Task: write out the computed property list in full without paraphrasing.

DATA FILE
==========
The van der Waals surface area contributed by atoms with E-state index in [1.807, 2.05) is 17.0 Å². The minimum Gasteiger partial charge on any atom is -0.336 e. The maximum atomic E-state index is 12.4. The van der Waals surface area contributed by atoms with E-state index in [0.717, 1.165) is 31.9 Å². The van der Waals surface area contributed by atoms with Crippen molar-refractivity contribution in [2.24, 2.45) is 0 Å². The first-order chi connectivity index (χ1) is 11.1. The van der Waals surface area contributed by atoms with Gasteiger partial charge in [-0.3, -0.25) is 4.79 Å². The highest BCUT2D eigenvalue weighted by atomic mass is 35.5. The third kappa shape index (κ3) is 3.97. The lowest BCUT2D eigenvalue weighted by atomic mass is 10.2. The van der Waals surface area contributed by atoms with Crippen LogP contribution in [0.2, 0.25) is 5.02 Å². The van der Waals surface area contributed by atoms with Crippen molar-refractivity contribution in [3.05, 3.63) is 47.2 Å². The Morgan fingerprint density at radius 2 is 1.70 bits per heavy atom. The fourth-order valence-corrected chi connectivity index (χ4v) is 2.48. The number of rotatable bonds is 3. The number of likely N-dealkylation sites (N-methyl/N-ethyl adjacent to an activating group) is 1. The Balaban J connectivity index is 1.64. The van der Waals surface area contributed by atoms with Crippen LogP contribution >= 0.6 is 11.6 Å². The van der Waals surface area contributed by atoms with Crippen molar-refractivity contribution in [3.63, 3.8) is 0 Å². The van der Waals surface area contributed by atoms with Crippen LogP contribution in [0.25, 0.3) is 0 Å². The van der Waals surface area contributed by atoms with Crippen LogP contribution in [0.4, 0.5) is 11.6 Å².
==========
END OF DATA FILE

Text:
The van der Waals surface area contributed by atoms with E-state index in [1.807, 2.05) is 17.0 Å². The minimum Gasteiger partial charge on any atom is -0.336 e. The maximum atomic E-state index is 12.4. The van der Waals surface area contributed by atoms with E-state index in [0.717, 1.165) is 31.9 Å². The van der Waals surface area contributed by atoms with Crippen molar-refractivity contribution in [2.24, 2.45) is 0 Å². The first-order chi connectivity index (χ1) is 11.1. The van der Waals surface area contributed by atoms with Gasteiger partial charge in [-0.3, -0.25) is 4.79 Å². The highest BCUT2D eigenvalue weighted by atomic mass is 35.5. The third kappa shape index (κ3) is 3.97. The lowest BCUT2D eigenvalue weighted by atomic mass is 10.2. The van der Waals surface area contributed by atoms with Crippen LogP contribution in [0.2, 0.25) is 5.02 Å². The van der Waals surface area contributed by atoms with Crippen molar-refractivity contribution in [3.05, 3.63) is 47.2 Å². The Morgan fingerprint density at radius 2 is 1.70 bits per heavy atom. The fourth-order valence-corrected chi connectivity index (χ4v) is 2.48. The number of rotatable bonds is 3. The number of likely N-dealkylation sites (N-methyl/N-ethyl adjacent to an activating group) is 1. The Balaban J connectivity index is 1.64. The van der Waals surface area contributed by atoms with Crippen LogP contribution >= 0.6 is 11.6 Å². The van der Waals surface area contributed by atoms with Crippen molar-refractivity contribution in [3.63, 3.8) is 0 Å². The van der Waals surface area contributed by atoms with Crippen LogP contribution in [0.25, 0.3) is 0 Å². The van der Waals surface area contributed by atoms with Crippen LogP contribution in [0.4, 0.5) is 11.6 Å².